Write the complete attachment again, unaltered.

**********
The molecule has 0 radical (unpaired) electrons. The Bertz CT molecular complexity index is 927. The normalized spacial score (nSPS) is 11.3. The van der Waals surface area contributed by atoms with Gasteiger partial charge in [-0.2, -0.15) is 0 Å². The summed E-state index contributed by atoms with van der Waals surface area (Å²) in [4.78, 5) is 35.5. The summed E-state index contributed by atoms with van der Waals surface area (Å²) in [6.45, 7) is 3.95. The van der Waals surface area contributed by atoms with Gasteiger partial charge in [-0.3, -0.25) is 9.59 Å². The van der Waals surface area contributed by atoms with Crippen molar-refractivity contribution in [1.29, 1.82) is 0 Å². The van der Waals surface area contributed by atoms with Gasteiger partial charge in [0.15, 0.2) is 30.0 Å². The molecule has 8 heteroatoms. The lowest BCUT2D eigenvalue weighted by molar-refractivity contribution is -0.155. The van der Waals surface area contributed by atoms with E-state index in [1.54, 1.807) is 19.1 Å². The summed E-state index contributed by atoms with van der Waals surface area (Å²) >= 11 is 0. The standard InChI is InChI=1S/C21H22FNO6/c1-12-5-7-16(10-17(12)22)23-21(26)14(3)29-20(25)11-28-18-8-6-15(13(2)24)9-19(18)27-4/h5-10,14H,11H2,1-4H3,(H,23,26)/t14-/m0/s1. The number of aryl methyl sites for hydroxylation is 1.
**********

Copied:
The molecule has 0 radical (unpaired) electrons. The Bertz CT molecular complexity index is 927. The normalized spacial score (nSPS) is 11.3. The van der Waals surface area contributed by atoms with Gasteiger partial charge in [-0.2, -0.15) is 0 Å². The summed E-state index contributed by atoms with van der Waals surface area (Å²) in [4.78, 5) is 35.5. The summed E-state index contributed by atoms with van der Waals surface area (Å²) in [6.45, 7) is 3.95. The van der Waals surface area contributed by atoms with Gasteiger partial charge in [-0.3, -0.25) is 9.59 Å². The van der Waals surface area contributed by atoms with Crippen molar-refractivity contribution in [1.29, 1.82) is 0 Å². The van der Waals surface area contributed by atoms with Gasteiger partial charge in [0.15, 0.2) is 30.0 Å². The molecule has 8 heteroatoms. The lowest BCUT2D eigenvalue weighted by molar-refractivity contribution is -0.155. The van der Waals surface area contributed by atoms with E-state index in [1.54, 1.807) is 19.1 Å². The summed E-state index contributed by atoms with van der Waals surface area (Å²) >= 11 is 0. The standard InChI is InChI=1S/C21H22FNO6/c1-12-5-7-16(10-17(12)22)23-21(26)14(3)29-20(25)11-28-18-8-6-15(13(2)24)9-19(18)27-4/h5-10,14H,11H2,1-4H3,(H,23,26)/t14-/m0/s1. The number of aryl methyl sites for hydroxylation is 1.